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Romans 8: 1-13
As we concluded Chapter 7, the struggle was still going on, even in the midst of hope.
V 25 "--- So then with the mind I myself serve the law of God; but with the flesh the law of sin."
Not a good situation, and not one that God can condone.
But, unfortunately, it's a situation that prevails in many a Christian’s life.
And what are the consequences of this endless see-sawing back and forth?
Does a Christian continually gain and lose his salvation, based on his performance?
Some of our dear brethren are still labouring under that teaching, but that is not the case.
Certainly there are consequences of a life lived in the flesh, and, might I say, very severe consequences, but our eternal security is not one of them.
Which brings us to Romans 8:1 "There is therefore now no condemnation to them which are in Christ Jesus, who walk not after the flesh, but after the Spirit."
Before I go any further, I need to address the last part of this verse which says, "who walk not after the flesh, but after the Spirit."
Certainly, such a requirement would immediately put our salvation in jeopardy, but it would also fly in the face of many other scriptures.
And as we all know, scripture doesn't contradict itself.
So, how can we explain this requirement?
Well, one scholar by the name of Sanday says these words are simply an interpolation, or in other words, a piece of information that has been drawn from another source and inserted into the sentence.
In this case, it seems to have come from the end of V 4.
But how could such a thing happen?
I must confess I cannot answer that question, or even prove that this is, in fact, the case.
Let me read it again.
V 1 "There is therefore now no condemnation to them which are in Christ Jesus.”
However, even if we eliminate this rather troublesome qualification, one requirement still remains.
Salvation, and, indeed, eternal security, cannot be ours unless we are "in Christ Jesus.”
It's an essential requirement not only for man, but for God himself.
You see, when God looks at the redeemed sinner who is "in Christ Jesus," He only sees His perfect Son.
And as a result, He can "be just, and the justifier of him which believeth in Jesus.”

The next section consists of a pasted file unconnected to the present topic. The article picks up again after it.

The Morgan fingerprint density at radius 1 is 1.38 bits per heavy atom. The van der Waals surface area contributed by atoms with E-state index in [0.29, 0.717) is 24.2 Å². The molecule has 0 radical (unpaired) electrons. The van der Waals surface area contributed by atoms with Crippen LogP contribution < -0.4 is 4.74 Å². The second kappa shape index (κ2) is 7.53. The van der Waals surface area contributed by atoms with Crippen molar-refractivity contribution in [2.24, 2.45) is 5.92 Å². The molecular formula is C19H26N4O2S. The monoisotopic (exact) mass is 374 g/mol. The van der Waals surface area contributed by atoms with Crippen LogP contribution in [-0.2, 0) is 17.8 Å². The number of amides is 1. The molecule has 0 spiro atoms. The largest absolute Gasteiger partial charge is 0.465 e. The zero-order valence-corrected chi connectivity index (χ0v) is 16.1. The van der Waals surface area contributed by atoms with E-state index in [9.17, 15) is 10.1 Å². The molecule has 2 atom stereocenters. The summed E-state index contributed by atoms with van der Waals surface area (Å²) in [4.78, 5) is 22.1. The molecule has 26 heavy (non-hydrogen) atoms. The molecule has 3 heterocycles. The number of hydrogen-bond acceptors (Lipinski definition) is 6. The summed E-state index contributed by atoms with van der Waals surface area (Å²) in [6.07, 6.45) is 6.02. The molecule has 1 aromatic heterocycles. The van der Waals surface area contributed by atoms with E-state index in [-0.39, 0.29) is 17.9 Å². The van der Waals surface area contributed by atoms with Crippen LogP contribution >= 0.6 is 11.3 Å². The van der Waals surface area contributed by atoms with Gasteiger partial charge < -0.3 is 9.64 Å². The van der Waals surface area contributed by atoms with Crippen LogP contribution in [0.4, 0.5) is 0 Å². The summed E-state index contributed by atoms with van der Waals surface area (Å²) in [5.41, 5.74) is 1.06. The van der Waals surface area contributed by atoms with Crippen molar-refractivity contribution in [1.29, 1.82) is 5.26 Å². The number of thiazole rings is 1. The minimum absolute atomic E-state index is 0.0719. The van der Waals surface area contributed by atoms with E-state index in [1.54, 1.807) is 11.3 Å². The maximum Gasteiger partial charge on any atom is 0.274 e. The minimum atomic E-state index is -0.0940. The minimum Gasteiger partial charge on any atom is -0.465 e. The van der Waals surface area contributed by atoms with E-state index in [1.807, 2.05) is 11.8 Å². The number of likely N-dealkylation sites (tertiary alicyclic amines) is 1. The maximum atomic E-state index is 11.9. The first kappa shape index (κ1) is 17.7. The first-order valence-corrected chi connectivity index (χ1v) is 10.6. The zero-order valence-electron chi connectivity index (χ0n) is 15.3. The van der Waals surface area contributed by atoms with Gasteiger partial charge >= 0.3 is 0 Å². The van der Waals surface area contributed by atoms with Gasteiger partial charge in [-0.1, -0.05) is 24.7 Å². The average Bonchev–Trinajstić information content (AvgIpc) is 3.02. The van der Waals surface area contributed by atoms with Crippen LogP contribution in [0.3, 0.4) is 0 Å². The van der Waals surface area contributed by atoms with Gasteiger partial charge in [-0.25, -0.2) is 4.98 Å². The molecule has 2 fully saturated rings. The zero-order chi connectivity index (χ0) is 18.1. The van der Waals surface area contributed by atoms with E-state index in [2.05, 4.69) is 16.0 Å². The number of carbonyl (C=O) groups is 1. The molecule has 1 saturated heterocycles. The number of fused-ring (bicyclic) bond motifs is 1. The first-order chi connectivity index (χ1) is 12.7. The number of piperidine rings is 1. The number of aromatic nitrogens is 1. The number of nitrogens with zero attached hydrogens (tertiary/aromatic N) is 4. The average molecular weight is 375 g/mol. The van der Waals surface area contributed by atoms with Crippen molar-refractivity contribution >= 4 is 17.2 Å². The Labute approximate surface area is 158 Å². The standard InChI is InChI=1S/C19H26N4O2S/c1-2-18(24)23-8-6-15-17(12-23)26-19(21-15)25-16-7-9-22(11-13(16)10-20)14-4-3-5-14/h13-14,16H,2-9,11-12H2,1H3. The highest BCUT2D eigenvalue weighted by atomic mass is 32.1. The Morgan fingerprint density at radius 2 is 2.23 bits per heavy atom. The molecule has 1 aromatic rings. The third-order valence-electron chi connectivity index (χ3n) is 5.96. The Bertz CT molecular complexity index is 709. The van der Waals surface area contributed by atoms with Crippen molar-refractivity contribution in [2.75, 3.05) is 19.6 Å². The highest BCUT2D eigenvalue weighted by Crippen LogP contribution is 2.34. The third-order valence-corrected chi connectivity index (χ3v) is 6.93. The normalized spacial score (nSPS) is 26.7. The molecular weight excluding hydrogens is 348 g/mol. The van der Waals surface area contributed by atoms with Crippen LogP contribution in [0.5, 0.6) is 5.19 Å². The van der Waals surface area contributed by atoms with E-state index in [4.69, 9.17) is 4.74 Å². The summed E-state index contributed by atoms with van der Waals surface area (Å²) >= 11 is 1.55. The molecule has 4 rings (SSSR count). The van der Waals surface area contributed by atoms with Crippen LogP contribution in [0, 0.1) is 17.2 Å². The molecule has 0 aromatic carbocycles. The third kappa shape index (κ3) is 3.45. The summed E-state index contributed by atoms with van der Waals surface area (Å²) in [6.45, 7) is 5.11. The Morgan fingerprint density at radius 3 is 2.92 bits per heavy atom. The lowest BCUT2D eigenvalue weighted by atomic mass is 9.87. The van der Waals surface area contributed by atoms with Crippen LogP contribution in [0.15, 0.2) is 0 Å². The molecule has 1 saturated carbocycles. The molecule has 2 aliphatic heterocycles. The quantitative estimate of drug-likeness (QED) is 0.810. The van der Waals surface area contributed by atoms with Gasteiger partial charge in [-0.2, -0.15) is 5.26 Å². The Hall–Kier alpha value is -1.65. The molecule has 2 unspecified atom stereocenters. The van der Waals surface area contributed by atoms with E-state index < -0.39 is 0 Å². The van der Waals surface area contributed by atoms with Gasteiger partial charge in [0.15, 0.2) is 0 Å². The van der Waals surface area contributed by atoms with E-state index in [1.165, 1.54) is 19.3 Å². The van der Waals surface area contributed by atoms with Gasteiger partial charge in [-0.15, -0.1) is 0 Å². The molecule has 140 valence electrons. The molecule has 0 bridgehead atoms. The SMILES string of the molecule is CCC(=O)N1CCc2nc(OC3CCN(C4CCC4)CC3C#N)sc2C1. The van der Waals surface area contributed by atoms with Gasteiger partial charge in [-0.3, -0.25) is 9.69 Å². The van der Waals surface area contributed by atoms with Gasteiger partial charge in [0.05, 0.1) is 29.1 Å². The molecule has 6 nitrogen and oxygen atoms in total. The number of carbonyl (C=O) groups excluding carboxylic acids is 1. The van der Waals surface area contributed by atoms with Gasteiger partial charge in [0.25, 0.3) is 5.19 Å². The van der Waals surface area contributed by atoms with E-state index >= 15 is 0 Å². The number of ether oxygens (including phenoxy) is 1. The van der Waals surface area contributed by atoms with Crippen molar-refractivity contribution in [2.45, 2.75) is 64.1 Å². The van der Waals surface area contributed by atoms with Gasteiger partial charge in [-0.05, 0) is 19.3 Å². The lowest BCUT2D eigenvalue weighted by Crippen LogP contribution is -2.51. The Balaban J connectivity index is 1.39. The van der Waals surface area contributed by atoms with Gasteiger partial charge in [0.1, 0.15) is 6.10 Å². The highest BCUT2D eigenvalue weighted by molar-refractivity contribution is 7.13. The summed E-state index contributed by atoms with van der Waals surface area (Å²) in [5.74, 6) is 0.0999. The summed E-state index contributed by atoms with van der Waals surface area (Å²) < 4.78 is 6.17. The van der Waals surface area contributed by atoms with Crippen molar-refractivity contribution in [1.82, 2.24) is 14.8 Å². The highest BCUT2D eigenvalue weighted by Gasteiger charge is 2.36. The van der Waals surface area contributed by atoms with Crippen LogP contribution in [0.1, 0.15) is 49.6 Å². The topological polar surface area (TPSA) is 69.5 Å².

And this blessed condition of being "in Christ Jesus" is pictured in the Old Testament.
Actually, that's not too surprising, for the Old Testament is literally filled with pictures (or types) of the Lord Jesus.
That's why He could point to "Moses and all the prophets" while on His way to Emmaus, and "expounded unto them in all the scriptures the things concerning himself."
~ ~ ~ ~ ~ ~
will only consider Noah's
In Genesis 7:1 we read "--- the LORD said unto Noah, Come thou and all thy house into the ark.”
That wasn't a suggestion. It was a command.
You see, the ark was the only place of safety in a world under God’s impending judgment.
And as we read on, we will discover that the wooden sides of the ark had been sealed both inside and out with pitch.
Certainly, there was a practical reason for this, for the ark wouldn't be seaworthy until its many joints were sealed.
However, if we search out the Hebrew word for pitch, we will discover that it can also be translated atonement.
In fact, it is translated atonement in several other scriptures.
Now, it's not too unusual for a word to have two meanings.
In fact, the English language is filled with such examples.
However, in this case, this double meaning is quite profound.
You see, all those inside the ark were effectively separated from the waters of God's judgment by the pitch.
In like manner, all those "in Christ Jesus" are protected from the judgment they so richly deserve by Christ's atonement.
And as a result --- "There is therefore now no condemnation to them which are in Christ Jesus.”
~ ~ ~ ~ ~ ~
V 2 "For the law of the Spirit of life in Christ Jesus hath made me free from the law of sin and death."
With the introduction of V 2, we turn our attention from the certainty of our salvation to the distinct possibility of our victory.
Here again, as in the previous chapter, two laws are acting in opposition.
In this case, it is "the law of the Spirit" and "the law of sin and death."
Let me illustrate their interaction by referring to another law, found in nature.
Supposing I'm sitting at the kitchen table, and accidentally knock my knife over the edge.
Immediately, the law of gravity would take over, sending the knife crashing to the floor.
But suppose I have quick reflexes, and simply reach out and grab the knife in mid-air, and return it to the table.
I haven't cancelled the law of gravity, but as far as the knife is concerned, I have overcome the law of gravity by a greater force.
Likewise, because of our sin nature, it is certainly possible for "the law of sin and death" to drag us down, but it's not inevitable.